"Love means never having to say you're sorry," proclaimed a sappy romance novel from the 1970s. I have come to believe the opposite, that love means precisely having to say you're sorry. A sense of guilt, vastly underappreciated, deserves our gratitude, for only such a powerful force can nudge us toward repentance and reconciliation with those we have harmed.
Yet guilt represents danger as well. In his novel The First Circle, Alexander Solzhenitsyn described a prisoner who obsessively marked a pink sheet of paper for every bad thought or "defect." I have known Christians who go through life with hyperattention to defects. Some raised in oppressive environments go through life afraid, heads down, fleeing anything that might be perceived as pleasure, and terrified that they are somehow offending one of God's laws.
Martin Luther, in his early days as a monk, would daily wear out his confessors with as many as six straight hours of introspection about minuscule sins and unhealthy thoughts. "My son, God is not angry with you: it is you who are angry with God," said one of his exasperated advisers. Luther eventually came to agree that his fear of sinning actually showed a lack of faith, both in his ability to live purely in an impure world, and in Christ's provision for his sin. "To diagnose smallpox you do not have to probe each pustule, nor do you heal each separately," he concluded.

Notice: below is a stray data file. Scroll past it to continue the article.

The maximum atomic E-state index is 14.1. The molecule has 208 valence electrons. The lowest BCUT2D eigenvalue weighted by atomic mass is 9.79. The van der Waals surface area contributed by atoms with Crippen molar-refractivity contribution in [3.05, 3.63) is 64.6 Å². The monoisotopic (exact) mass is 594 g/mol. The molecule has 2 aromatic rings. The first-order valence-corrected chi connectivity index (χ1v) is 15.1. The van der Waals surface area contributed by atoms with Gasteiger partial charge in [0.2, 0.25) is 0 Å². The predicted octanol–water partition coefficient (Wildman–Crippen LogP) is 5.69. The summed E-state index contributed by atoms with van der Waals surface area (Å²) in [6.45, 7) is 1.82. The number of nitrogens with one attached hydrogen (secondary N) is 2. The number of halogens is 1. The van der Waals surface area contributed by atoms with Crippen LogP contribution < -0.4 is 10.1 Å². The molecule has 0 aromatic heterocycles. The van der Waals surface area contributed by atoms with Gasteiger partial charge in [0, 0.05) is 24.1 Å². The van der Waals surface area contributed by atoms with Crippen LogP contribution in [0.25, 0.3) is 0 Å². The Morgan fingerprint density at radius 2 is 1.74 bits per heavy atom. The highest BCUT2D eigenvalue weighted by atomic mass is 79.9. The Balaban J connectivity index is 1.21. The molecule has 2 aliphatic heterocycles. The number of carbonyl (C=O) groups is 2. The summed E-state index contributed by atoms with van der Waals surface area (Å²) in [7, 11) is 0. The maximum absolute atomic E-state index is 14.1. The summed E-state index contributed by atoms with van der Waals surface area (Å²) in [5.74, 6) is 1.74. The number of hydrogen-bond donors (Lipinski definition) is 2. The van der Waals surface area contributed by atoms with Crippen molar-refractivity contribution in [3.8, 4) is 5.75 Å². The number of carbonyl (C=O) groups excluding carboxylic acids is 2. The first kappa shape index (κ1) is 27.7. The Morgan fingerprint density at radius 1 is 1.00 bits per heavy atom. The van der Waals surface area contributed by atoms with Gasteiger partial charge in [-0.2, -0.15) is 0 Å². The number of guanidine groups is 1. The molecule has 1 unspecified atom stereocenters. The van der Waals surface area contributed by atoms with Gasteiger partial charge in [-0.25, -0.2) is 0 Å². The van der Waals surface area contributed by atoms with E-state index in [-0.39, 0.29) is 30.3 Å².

H. L. Mencken's caricature of a Puritan—"a person with a haunting fear that someone, somewhere is happy"—hints at how far the church or society can stray from God's standards of right and wrong. Jesus himself was criticized by the "Puritans" of his day. A mature Christian learns to discriminate between false guilt inherited from parents, church, or ...1